Business liquidation is a process whereby the assets of a company are either sold or converted into monetary funds that are distributed to pay off any overdue debts, outside creditors, shareholders in the company, and/or company members. The process of liquidating a business often arises in connection with the dissolution, sale, or wind-up of a company.

In some cases, it may also occur when a business goes completely bankrupt or if the sole owner wants to retire. Additionally, a business may be liquidated when the company members no longer want to continue operating the business, the owner wishes to switch career paths, or the law requires that it be dissolved in the event that the sole owner or a co-owner has died.

Generally speaking, there are three main types of procedures for business liquidation: compulsory business liquidation, creditors’ voluntary business liquidation, and members’ voluntary business liquidation. Each of these procedures will be discussed in further detail throughout the next sections below.

To learn more about the various kinds of business liquidation and each of their related processes, you should contact a business lawyer who practices law in your area as soon as possible. A lawyer can apprise you of the different options and legal procedures provided under the laws in your jurisdiction. They can also recommend the best way to proceed with liquidating business assets based on the type of business being dissolved.

What Is Compulsory Business Liquidation?

Compulsory business liquidation may occur when a business is required to start the business liquidation process as a result of a court order. Compulsory business liquidation may arise when an interested party petitions the court for one.

Some examples of parties that may request that the court approve this type of liquidation include the following:

  • The Secretary of State or a similar agent;
  • The company itself or its shareholders;
  • The creditors or lenders; and/or
  • Any other outside parties to whom debts are owed.

Some examples of situations wherein this kind of liquidation may be requested can include when:

  • The company itself has determined that liquidating the business is necessary, but requires a court order to enforce and begin the process for one reason or another (e.g., a dispute).
  • A company has failed to start operating as a business within the requisite period of time as specified by law. For instance, most companies must usually begin operating as a business within one year from when their Articles of Incorporation were filed.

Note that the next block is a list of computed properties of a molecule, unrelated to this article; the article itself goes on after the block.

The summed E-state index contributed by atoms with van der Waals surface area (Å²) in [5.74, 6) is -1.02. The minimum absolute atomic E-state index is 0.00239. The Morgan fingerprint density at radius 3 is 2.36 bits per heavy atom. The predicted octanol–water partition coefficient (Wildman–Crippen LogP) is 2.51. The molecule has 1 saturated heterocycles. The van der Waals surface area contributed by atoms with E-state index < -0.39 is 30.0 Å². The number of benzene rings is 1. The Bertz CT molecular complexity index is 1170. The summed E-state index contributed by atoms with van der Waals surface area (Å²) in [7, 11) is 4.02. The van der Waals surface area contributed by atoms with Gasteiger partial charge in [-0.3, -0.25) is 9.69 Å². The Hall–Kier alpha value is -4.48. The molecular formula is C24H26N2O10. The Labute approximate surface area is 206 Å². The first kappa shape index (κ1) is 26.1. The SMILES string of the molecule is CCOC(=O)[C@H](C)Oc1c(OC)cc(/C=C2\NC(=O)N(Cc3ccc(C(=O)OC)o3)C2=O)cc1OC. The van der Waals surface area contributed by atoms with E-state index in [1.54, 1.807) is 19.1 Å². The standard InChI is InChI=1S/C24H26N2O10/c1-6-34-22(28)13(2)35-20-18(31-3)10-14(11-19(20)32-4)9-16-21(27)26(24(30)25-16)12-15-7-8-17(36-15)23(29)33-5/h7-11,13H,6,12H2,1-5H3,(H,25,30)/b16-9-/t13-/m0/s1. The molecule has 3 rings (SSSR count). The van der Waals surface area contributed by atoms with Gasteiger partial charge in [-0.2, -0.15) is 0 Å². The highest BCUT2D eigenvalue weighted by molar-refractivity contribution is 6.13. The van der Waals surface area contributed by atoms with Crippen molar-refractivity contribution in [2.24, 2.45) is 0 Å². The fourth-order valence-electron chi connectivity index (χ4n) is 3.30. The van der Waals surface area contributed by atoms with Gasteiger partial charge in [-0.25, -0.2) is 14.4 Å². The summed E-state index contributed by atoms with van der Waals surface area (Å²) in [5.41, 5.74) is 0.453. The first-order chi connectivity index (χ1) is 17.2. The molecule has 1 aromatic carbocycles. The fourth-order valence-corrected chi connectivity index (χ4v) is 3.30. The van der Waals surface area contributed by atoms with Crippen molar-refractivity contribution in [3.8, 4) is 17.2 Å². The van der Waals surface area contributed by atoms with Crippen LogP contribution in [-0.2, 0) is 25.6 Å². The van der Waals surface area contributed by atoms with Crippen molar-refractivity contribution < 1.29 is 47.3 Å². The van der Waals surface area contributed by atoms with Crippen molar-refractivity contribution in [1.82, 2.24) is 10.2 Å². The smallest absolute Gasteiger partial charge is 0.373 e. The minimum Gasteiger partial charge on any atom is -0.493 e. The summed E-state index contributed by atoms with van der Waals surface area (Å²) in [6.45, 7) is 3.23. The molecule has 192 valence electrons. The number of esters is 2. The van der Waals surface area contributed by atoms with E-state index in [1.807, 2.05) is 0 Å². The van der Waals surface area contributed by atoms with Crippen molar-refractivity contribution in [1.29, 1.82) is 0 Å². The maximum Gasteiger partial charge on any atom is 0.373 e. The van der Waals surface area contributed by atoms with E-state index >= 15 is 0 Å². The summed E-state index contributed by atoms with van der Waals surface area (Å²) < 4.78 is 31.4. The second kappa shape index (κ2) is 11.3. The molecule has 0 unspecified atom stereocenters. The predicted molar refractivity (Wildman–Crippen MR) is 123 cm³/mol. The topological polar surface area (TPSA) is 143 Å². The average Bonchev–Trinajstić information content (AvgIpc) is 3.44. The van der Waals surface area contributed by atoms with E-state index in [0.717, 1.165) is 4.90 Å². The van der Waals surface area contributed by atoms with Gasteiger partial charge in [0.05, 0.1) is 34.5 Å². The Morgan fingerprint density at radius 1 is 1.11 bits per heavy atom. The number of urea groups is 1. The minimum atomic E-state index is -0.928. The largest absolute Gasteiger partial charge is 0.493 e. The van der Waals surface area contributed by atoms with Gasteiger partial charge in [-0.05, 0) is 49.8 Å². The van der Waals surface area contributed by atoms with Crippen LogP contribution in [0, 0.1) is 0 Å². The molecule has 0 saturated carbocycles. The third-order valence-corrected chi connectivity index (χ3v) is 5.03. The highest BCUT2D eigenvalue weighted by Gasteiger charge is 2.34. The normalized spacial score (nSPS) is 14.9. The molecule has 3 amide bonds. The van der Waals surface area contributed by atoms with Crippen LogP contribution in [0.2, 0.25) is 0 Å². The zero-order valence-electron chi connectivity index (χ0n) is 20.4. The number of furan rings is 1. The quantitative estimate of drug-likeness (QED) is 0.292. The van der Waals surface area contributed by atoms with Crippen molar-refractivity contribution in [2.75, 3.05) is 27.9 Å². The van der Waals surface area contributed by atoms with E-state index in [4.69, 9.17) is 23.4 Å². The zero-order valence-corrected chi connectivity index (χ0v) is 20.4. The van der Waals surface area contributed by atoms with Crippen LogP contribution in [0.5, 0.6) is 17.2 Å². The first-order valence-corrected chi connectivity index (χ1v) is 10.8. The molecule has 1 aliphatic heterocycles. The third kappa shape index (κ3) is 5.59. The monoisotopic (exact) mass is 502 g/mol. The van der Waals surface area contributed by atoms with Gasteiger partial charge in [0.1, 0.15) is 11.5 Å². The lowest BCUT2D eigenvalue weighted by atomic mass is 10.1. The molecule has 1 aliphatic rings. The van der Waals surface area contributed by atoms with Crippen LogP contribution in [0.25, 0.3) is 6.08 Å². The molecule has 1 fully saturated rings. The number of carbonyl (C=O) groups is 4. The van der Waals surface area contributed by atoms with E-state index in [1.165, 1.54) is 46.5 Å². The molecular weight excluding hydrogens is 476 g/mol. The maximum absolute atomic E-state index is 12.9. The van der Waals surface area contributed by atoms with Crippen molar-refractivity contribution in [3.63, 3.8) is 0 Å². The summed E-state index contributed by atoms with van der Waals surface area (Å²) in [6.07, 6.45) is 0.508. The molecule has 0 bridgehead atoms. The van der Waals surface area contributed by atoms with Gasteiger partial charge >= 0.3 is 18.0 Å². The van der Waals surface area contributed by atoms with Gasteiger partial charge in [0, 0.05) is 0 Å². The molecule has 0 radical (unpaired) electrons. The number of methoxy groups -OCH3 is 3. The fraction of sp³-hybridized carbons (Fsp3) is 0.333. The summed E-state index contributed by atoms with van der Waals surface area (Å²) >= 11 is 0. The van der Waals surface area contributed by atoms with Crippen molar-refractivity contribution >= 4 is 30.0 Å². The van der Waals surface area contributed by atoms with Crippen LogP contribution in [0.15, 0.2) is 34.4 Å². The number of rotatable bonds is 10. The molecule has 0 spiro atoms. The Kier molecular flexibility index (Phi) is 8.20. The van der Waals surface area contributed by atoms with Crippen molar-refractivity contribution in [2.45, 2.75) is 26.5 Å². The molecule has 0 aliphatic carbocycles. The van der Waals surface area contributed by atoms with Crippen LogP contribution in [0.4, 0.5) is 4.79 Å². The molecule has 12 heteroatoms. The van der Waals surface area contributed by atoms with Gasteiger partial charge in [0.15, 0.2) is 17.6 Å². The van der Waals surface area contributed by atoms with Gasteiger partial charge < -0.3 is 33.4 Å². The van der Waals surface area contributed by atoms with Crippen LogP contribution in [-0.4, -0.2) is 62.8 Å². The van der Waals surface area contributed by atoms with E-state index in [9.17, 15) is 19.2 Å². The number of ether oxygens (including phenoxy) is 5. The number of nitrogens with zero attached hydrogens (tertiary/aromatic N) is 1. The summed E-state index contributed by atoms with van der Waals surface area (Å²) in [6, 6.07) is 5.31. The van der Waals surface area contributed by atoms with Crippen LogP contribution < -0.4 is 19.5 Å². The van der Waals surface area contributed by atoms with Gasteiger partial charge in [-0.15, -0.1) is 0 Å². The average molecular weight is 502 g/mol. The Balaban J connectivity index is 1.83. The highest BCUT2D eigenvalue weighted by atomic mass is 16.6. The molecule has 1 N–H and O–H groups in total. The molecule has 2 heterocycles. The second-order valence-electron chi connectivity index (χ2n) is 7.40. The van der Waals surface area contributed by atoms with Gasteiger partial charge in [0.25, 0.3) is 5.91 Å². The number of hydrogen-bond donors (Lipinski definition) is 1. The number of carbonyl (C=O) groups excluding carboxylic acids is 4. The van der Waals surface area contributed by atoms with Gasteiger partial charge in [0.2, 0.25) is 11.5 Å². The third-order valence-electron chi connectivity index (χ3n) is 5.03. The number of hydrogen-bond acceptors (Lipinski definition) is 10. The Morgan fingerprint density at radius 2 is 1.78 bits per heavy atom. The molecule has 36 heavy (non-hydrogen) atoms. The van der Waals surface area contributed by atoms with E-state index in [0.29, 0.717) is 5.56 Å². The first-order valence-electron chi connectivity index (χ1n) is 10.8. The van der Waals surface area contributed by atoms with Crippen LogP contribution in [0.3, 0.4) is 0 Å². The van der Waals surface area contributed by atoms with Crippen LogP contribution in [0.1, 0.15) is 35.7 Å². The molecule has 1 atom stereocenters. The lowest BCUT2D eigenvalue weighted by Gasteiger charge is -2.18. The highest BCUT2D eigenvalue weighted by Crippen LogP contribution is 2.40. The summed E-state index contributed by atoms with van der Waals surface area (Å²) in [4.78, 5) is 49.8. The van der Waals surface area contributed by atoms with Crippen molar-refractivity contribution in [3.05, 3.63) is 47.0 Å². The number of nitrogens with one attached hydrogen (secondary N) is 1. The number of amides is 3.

• The company does not have enough members to meet the statutory requirements in order to begin the liquidation process.
  • A company is classified as an “old public” company, which generally means that the company has not bothered to re-register with newer documents or has become a private business under the relevant state laws.
  • The company never received a valid trading certificate within the specified time frame (usually within one year from when a company registered with the Secretary of State).
  • A company has failed to pay back the debt owed to outside creditors and lenders within a short period of time because it is insolvent.

What Is Voluntary Business Liquidation?

On the other hand, voluntary business liquidation is when the members or leaders of a certain company claim that it is necessary to begin the wind-up phase, liquidate the company’s business assets, and officially dissolve the company.

In order to initiate this kind of liquidation process, the members or leaders of the company will need to vote on and pass a resolution that demonstrates either all or the majority of members approve the need to liquidate the company.

After the motion is voted on, the company can cease all standard business operations if all the members have agreed to dissolve the company. The appointed persons can also start reaching out to creditors at this point if the company is indebted to them. In some companies, a dissolution committee may be formed for the purposes of overseeing the voluntary business liquidation process.